Neuroscience_topics
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Neuroscience: CNS disease, pain, brain research, ion channels, synaptic transmission, channelopathies, neuronal network
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The axon as a unique computational unit in neurons

The axon as a unique computational unit in neurons | Neuroscience_topics | Scoop.it

[Review] In the mammalian cortex, axons are highly ramified and link an enormous number of neurons over large distances. The conventional view assumes that action potentials (APs) are initiated at the axon initial segment in an all-or-none fashion and are then self-propagated orthodromically along axon collaterals without distortion of the AP waveform. By contrast, recent experimental results suggest that the axonal AP waveform can be modified depending on the activation states of the ion channels and receptors on axonal cell membranes. This AP modulation can regulate neurotransmission to postsynaptic neurons. In addition, the latest studies have provided evidence that cortical axons can integrate somatic burst firings and promote activity-dependent ectopic AP generation, which may underlie the oscillogenesis of fast rhythmic network activity. These seminal observations indicate that axons can perform diverse functional operations that extend beyond the prevailing model of axon physiology. (...) - by Sasaki TNeuroscience ResearchVolume 75, Issue 2, February 2013, Pages 83–88

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From Functional Architecture to Functional Connectomics

From Functional Architecture to Functional Connectomics | Neuroscience_topics | Scoop.it

[Review] “Receptive Fields, Binocular Interaction and Functional Architecture in the Cat's Visual Cortex” by Hubel and Wiesel (1962) reported several important discoveries: orientation columns, the distinct structures of simple and complex receptive fields, and binocular integration. But perhaps the paper's greatest influence came from the concept of functional architecture (the complex relationship between in vivo physiology and the spatial arrangement of neurons) and several models of functionally specific connectivity. They thus identified two distinct concepts, topographic specificity and functional specificity, which together with cell-type specificity constitute the major determinants of nonrandom cortical connectivity. Orientation columns are iconic examples of topographic specificity, whereby axons within a column connect with cells of a single orientation preference. Hubel and Wiesel also saw the need for functional specificity at a finer scale in their model of thalamic inputs to simple cells, verified in the 1990s. The difficult but potentially more important question of functional specificity between cortical neurons is only now becoming tractable with new experimental techniques. - by Reid RC, Neuron 75(2), 26 July 2012, Pages 209–217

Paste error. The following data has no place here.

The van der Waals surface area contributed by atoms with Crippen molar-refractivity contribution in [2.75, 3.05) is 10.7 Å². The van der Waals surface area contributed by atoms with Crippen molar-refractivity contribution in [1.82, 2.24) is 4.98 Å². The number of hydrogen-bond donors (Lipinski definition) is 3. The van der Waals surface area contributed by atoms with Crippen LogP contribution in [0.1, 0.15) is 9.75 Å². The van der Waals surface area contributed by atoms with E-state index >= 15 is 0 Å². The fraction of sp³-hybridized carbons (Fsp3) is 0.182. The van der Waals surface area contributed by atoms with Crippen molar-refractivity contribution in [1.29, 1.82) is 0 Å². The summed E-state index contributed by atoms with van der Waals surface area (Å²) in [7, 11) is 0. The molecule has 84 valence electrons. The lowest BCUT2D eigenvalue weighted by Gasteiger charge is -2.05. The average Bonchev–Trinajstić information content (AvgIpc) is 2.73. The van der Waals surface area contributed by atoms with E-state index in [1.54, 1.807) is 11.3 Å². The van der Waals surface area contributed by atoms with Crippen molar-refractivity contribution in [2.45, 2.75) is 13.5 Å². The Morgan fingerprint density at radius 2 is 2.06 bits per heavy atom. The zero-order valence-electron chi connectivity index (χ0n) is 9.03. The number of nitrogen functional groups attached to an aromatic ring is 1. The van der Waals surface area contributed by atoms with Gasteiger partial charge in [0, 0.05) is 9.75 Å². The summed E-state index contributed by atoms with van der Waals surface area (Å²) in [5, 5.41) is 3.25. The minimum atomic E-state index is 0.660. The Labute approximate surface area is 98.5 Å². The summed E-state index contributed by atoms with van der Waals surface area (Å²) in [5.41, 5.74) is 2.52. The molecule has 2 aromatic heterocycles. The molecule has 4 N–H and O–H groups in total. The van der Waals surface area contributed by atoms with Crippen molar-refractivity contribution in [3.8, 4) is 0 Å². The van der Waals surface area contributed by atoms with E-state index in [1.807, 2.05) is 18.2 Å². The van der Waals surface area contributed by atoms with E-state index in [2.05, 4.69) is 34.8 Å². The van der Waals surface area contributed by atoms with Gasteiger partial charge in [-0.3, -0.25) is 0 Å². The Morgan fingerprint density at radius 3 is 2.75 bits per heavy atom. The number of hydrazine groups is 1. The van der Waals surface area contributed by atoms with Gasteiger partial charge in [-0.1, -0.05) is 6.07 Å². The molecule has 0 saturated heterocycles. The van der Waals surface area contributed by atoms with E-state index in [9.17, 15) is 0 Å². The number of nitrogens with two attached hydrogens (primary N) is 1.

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Social Network Size Linked to Brain Size

Social Network Size Linked to Brain Size | Neuroscience_topics | Scoop.it

How and why the volume of the orbital prefrontal cortex is related to the size of social networks.

As humans, we aren't born with formidable armaments or defenses, nor are we the strongest, fastest, or biggest species, yet despite this we are amazingly successful. For a long time it was thought that this success was because our enlarged brains allows each of us to be smarter than our competitors: better at abstract thinking, better with tools and better at adapting our behavior to those of our prey and predators. But are these really the most significant skills our brains provide us with? (...) - by Michael HarréScientific American, August 7, 2012

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Jim Siders's curator insight, February 11, 2013 1:55 PM

how does this apply to Inclusive schools